The Trouble with a Vegan Wedding (isn’t the food).
When my fiancé and I started discussing wedding plans, the first order of business was simple. Seeing that we would not serve meat to guests in our home, we would not do so on the day we were married.
Neither of us rage against carnivores, but being that we are both educators—myself as a journalist and yoga instructor, Erica studying to be a clinical nutritionist—we looked forward to the opportunity to show a few hundred of our favorite people just how good a meatless meal can be. Considering that humans consume roughly 1,000 meals a year, we figured there wouldn’t be any problem with our vegetarian wedding.
You guessed it.
We were wrong.
With the wedding a year away, we were fortunate enough to have the press on our side. Recently, the NY Times featured a story on vegetarians and weddings, using my Erica as an example of one that will not serve meat. Tons of phone calls, emails and Facebook comments appeared after that Sunday story, expressing a range of opinions. The one I want to tackle here is the same that came to mind after we first decided to go meatless.
Why are people so emotional about food?
Step back from the politics and social issues, from the pomp and circumstance of the ceremony. There we were, freshly engaged and happy…and the opposition was immediate. I couldn’t wrap my head around it. Then I started musing over the reasons, which are understandable.
Part of it is generational. Not so long ago an American status symbol was putting meat on the table. It represented the fact that your career and family were doing well. This is similar to the mindset that Michael Pollan noted in regards to a survey in which many Europeans respond to the question, “When are you finished eating?” by saying “When I’m full.” Only in America was the #1 response “When my plate is empty.” This World War II mentality has stuck, given that the Journal for the American Medical Association states that roughly two-thirds of Americans are overweight or obese. We have to turn to the enormous amounts of meat and sugar we consume to understand why this is so.
Truth is, we’re a different generation, which leads to the second misapprehension: that we’re going to serve tofu and, as is popular with the press, “tree bark.” Both Erica and I cook often, just as we both try out new restaurants as much as possible. While the tofu/tree bark reference may be cute and trendy, it’s also lazy—there is so much good food to eat it astounds me. Modern cuisine, and vegetarian cuisine in particular, is nutritious, inventive and delicious. While I’m sure there are imaginative meals being created with meat, most often I find my friends just settle with whatever is being fried or baked. Unfortunately “settling” is a life philosophy as well, one that I intended not to live some time ago.
Then you have the plain old emotional attachment to meat. What we eat consumes us, as Brian Wansink pointed out in Mindless Eating. Most of the time we’re not even cognizant of what we’re putting inside of our bodies, so accustomed to our habits do we become. The foods we eat become part of us, so it makes sense that we don’t want to let them go. That we should be denied of this sensory pleasure overrules the wishes of the people that invited you. Humans are vigilant and ruthless in our pursuit of desires, however well intentioned we may appear. That eating is such an emotional act should not surprise; that we have so much trouble imagining another way of existence simply confounds us. Being human, we criticize and belittle what we do not understand.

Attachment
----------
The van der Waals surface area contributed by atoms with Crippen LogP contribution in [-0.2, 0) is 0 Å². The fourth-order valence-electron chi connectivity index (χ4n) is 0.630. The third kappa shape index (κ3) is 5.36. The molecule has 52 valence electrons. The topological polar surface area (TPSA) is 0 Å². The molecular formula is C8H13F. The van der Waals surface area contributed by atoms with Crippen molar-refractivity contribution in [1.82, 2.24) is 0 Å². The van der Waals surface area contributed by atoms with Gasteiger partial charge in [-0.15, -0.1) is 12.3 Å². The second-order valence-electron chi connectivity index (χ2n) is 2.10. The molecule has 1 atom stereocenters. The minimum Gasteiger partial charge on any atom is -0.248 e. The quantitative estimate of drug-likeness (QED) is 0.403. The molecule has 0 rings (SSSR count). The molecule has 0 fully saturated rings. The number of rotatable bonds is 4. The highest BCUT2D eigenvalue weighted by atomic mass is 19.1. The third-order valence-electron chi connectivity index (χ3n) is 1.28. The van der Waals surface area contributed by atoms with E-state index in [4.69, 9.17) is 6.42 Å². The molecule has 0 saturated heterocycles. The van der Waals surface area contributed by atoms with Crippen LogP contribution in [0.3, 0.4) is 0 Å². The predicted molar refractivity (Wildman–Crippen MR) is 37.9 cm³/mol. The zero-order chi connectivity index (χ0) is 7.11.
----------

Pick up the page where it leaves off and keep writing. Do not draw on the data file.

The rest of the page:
And then there’s Mike. As life has it, one of my closest friends and creative partners also runs a blog called Porkalicious (which is in serious need of an update). Dude can cook and bake the hell out of anything—but pig is his thing. His long-term goal is to own a specialty hog farm; last week he was showing me business and pricing plans for the $70-a-pound pigs he would raise. When I told him that a future goal of ours is to have a small farm in the Hudson Valley, and that we would have plenty of animals—cows for milk, sheep for cheese, chickens for eggs, alpaca for wool—he was pleased…until I told them we would not eventually eat them (or sell their meat). Then I dropped the big one: We will have a pig.
As a pet.
Wasteful, he called me, and continued to thumb through classified ads for luxury Wilburs.
But even Mike understood that our wedding is our day. Ironically, the NY Times comment that a wedding is not about the bride and groom is the one I most disagree with. As Erica likes to point out, regarding criticism that we’re not giving meat eaters options, it is us that never have a choice. Most weddings consist of: beef, chicken or fish. Oh, what’s that? Vegewhat? Well, what do we have left that we can throw on a plate? Tofu and tree bark? Perfect!
Traditions are only powerful if they serve the society you live in. Too many are outdated and in need of a facelift. You cannot serve a tradition just because “that’s the way it is”—whether it’s fox hunting or what. So while I had to concede to mailed invites as part of the wedding process (instead of email, which saves paper), the one thing we both would not settle on was serving meat.
Fortunately for us, her family may not have been initially thrilled with our decision, but after a few honest conversations, they now support our decision (my Russian-Hungarian-Polish family has long given up on trying to understand what or how I eat; they’re just happy I’m getting married.) I feel bad for those who do not have that sort of support system, and so instead of helping create new traditions, settle for what’s demanded of them.
As one friend likes to say, if you don’t stand for something, you fall for everything.